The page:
Fenton Weill 1964 Dualmaster Electric Guitar, Cherry Stain
Price Includes 20% VAT
An original 1964 Fenton Will Dualmaster, straight from 1964.
About Fenton Weill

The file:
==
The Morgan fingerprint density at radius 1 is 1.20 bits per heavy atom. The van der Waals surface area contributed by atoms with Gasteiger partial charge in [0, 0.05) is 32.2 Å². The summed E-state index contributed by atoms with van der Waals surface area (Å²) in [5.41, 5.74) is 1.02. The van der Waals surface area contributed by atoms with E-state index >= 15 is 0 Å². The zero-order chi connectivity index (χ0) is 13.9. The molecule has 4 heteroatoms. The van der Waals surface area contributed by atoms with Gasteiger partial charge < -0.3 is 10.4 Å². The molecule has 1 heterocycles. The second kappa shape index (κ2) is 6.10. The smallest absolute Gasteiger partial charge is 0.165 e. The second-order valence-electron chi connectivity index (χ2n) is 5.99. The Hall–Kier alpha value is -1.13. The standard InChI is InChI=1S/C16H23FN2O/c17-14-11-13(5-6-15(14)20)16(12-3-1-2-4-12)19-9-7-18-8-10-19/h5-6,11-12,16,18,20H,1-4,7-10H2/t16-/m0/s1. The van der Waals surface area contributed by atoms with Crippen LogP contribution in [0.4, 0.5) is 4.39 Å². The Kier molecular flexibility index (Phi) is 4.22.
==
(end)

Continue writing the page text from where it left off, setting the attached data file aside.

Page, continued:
Henry Weill was one of the pioneer makers on the UK electric guitar scene A partnership with Jim Burns produced the Burns-Weill range of solids in 1959. This included the small bodied Fenton, and the distinctive angular RP models, quickly dubbed ‘Martian Cricket Bats’. The liaison with Jim Burns proved short lived. Jim soon left to establish his own Company. Henry continued production under a new name, Fenton-Weill. He instigated a number Of changes in bodv styling intended to lend an American air to the models, an important commercial consideration back then, and in 1961, the RPs were redesignated the American Label range. The instruments were still very individualistic, but the changes were certainly for the better. Names were more important than numbers in those fun times, and Fenton-Weills were more imaginative than many, with titles such aTriplernaster, Contrabass, Twistratone, and Spectratone. Hardware carried correspondingl colourful descriptions, including the Featherlite vibrato, and Penetrone pickups. In addition to making their own branded instruments and amplification, Fenton-Weill produced for other companies, including Hohner, Dallas, and Vox. The company also supplied the electrics fitted to various imported guitar neck body chassis, such as the Carousel and Metropolitan. Henry continued to update his instruments and introduce new ideas and models. One was the Fibratone semi, featuring a moulded fibreglass body. By 1963, Fenton-Weill instruments were being exported to many countries, and in response to dealer demand, a new less angular body shape was launched. The new models were christened the Twister series (Triple Twistmaster, Stereo Twistmaster, etc). Later versions carried scratch plate assemblies supplied by the Italian Eko company. Despite being one of the leading electric guitar makers in the UK, production was wound down in the mid-sixties as the company decided to concentrate on the fast growing disco and lighting market. Yet another characterful UK guitar make disappeared.